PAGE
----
ISB researchers and their collaborators looked at the electronic health records of nearly 630,000 patients who were tested for SARS-CoV-2, and found stark disparities in COVID-19 outcomes — odds of infection, hospitalization, and in-hospital mortality — between White and non-White minority racial and ethnic groups.
ISB researchers and their collaborators are looking beyond the one-drug, one-solution approach that has thus far failed in Alzheimer’s disease research. Instead, they are focusing on other promising research avenues, such as the possible role of the gut microbiome in dementia.
Diseases develop gradually over years, sometimes decades, before symptoms appear, and are due to malfunctioning physiological processes brought about by our genes and environment. In research published in the journal Proceedings of the National Academy of Sciences (PNAS), ISB researchers have shown how an individual’s genetic risk for disease is often reflected in their blood.
There is a dichotomy between Bacteroides- and Prevotella-dominated guts — two common gut bacterial genera — and there is a significant barrier when it comes to transitioning from one to the other.
In the cellular process of differentiation, information about the concentrations of an important class of proteins residing in a cell’s nucleus has been lacking, a missing link needed for scientists to fully understand how the process works. ISB researchers have quantified this important class of proteins that play a key role in the formation of red blood cells.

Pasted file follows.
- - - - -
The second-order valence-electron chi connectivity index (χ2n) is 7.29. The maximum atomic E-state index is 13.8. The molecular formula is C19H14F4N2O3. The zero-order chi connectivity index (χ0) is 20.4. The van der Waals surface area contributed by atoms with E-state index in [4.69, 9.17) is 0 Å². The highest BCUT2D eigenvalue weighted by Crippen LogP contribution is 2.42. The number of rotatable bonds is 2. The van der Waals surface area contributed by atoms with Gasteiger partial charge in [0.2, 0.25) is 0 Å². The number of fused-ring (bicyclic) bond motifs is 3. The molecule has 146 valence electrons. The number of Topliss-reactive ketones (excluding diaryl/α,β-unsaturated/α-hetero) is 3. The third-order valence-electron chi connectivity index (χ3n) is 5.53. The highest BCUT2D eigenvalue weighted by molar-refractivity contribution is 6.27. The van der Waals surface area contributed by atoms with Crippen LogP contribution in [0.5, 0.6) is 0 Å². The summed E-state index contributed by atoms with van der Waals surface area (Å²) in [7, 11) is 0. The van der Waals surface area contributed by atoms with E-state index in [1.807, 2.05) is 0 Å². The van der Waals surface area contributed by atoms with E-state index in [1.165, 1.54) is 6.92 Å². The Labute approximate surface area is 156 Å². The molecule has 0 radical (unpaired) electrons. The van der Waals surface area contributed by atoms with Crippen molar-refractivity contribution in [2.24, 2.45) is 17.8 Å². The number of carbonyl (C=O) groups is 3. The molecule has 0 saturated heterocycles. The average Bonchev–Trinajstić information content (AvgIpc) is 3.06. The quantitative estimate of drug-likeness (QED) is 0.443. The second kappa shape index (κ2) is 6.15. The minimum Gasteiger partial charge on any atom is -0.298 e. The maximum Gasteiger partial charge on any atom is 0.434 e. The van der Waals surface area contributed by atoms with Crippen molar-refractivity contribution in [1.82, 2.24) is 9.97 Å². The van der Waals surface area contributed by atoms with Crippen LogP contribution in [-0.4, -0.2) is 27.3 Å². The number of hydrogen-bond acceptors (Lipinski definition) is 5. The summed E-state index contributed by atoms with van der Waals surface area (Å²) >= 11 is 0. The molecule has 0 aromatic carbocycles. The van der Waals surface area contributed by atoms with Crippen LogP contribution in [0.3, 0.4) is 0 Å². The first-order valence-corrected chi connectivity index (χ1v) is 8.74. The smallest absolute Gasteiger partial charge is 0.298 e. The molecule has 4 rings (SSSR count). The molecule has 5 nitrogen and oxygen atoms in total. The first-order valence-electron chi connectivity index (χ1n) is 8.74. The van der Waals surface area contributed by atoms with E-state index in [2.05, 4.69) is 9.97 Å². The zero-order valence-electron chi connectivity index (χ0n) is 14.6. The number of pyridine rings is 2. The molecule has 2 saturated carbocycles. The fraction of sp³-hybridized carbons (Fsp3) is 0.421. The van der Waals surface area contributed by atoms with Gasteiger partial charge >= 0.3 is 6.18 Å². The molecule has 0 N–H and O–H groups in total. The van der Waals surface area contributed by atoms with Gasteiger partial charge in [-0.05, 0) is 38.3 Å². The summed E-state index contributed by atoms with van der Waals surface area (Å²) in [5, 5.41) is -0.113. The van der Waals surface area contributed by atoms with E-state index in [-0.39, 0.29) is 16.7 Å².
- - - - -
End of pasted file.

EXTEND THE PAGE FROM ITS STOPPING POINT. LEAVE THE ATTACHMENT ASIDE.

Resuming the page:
Researchers at ISB harnessed deep molecular and physiological information to determine an individual’s biological age, which they found was reflective of overall health compared to chronological age. The findings were published in the Journals of Gerontology: Series A.
The Institute for Systems Biology and Arivale “Pioneer 100 Study” is featured on the cover of August’s Nature Biotechnology. The artwork was created by ISB’s Associate Director of Communications Allison Kudla in collaboration with contributing author John C. Earls, software engineer in the Hood-Price Lab. About the cover: A subset of statistically significant correlations are extruded in three-dimensional space. Price et al. describe the integration of whole genome sequences; clinical…
Institute for Systems Biology and Arivale “Pioneer 100 Study” Establishes Foundation for New Industry of Scientific Wellness. Personal, dense, dynamic data clouds enable novel insights into mechanisms of wellness and disease, new approaches to biomarker discovery, and the empowerment of individuals to enhance their own health.
April 25, 2017 A Cell-Surface Membrane Protein Signature for Glioblastoma 3 bullets: Using integrated protein and gene expression data, ISB researchers developed a 33-gene signature for glioblastoma, an aggressive form of brain cancer. Glioblastoma gene signatures are associated with TGF-b signaling and cancer invasion. Researchers think that some of the glioblastoma gene signatures have the potential to be used as blood biomarkers for this aggressive cancer. Read the full summary…
Feb. 27, 2017 ISB researchers and colleagues from several institutes published a new study today in Human Molecular Genetics. The key points of the study “High resolution time-course mapping of early transcriptomic, molecular and cellular phenotypes in Huntington’s disease CAG knock-in mice across multiple genetic backgrounds” are: A multi-institute collaboration mapped in high resolution the earliest effects of the Huntington’s disease mutation in mice. The study included four different genetic…